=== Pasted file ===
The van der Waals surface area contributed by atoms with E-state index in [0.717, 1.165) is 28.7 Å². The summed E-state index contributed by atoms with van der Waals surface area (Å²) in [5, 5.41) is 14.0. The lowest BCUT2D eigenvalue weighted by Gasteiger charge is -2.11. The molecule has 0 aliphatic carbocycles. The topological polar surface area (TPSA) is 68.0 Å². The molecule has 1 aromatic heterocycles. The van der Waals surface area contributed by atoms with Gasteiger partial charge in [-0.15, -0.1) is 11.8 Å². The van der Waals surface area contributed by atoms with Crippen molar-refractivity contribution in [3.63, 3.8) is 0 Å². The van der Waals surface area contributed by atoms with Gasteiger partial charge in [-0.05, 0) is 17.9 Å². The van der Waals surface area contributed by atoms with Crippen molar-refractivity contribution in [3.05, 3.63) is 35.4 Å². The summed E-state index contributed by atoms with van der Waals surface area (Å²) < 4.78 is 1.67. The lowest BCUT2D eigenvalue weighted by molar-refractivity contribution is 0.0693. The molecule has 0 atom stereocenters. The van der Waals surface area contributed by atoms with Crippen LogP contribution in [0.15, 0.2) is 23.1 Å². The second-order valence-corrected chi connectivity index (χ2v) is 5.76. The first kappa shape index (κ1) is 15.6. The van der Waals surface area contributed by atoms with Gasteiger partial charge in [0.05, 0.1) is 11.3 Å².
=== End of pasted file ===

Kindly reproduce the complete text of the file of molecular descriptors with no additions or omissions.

The van der Waals surface area contributed by atoms with E-state index in [0.717, 1.165) is 28.7 Å². The summed E-state index contributed by atoms with van der Waals surface area (Å²) in [5, 5.41) is 14.0. The lowest BCUT2D eigenvalue weighted by Gasteiger charge is -2.11. The molecule has 0 aliphatic carbocycles. The topological polar surface area (TPSA) is 68.0 Å². The molecule has 1 aromatic heterocycles. The van der Waals surface area contributed by atoms with Gasteiger partial charge in [-0.15, -0.1) is 11.8 Å². The van der Waals surface area contributed by atoms with Crippen molar-refractivity contribution in [3.63, 3.8) is 0 Å². The van der Waals surface area contributed by atoms with Gasteiger partial charge in [-0.05, 0) is 17.9 Å². The van der Waals surface area contributed by atoms with Crippen molar-refractivity contribution in [3.05, 3.63) is 35.4 Å². The summed E-state index contributed by atoms with van der Waals surface area (Å²) < 4.78 is 1.67. The lowest BCUT2D eigenvalue weighted by molar-refractivity contribution is 0.0693. The molecule has 0 atom stereocenters. The van der Waals surface area contributed by atoms with Crippen LogP contribution in [0.15, 0.2) is 23.1 Å². The second-order valence-corrected chi connectivity index (χ2v) is 5.76. The first kappa shape index (κ1) is 15.6. The van der Waals surface area contributed by atoms with Gasteiger partial charge in [0.05, 0.1) is 11.3 Å².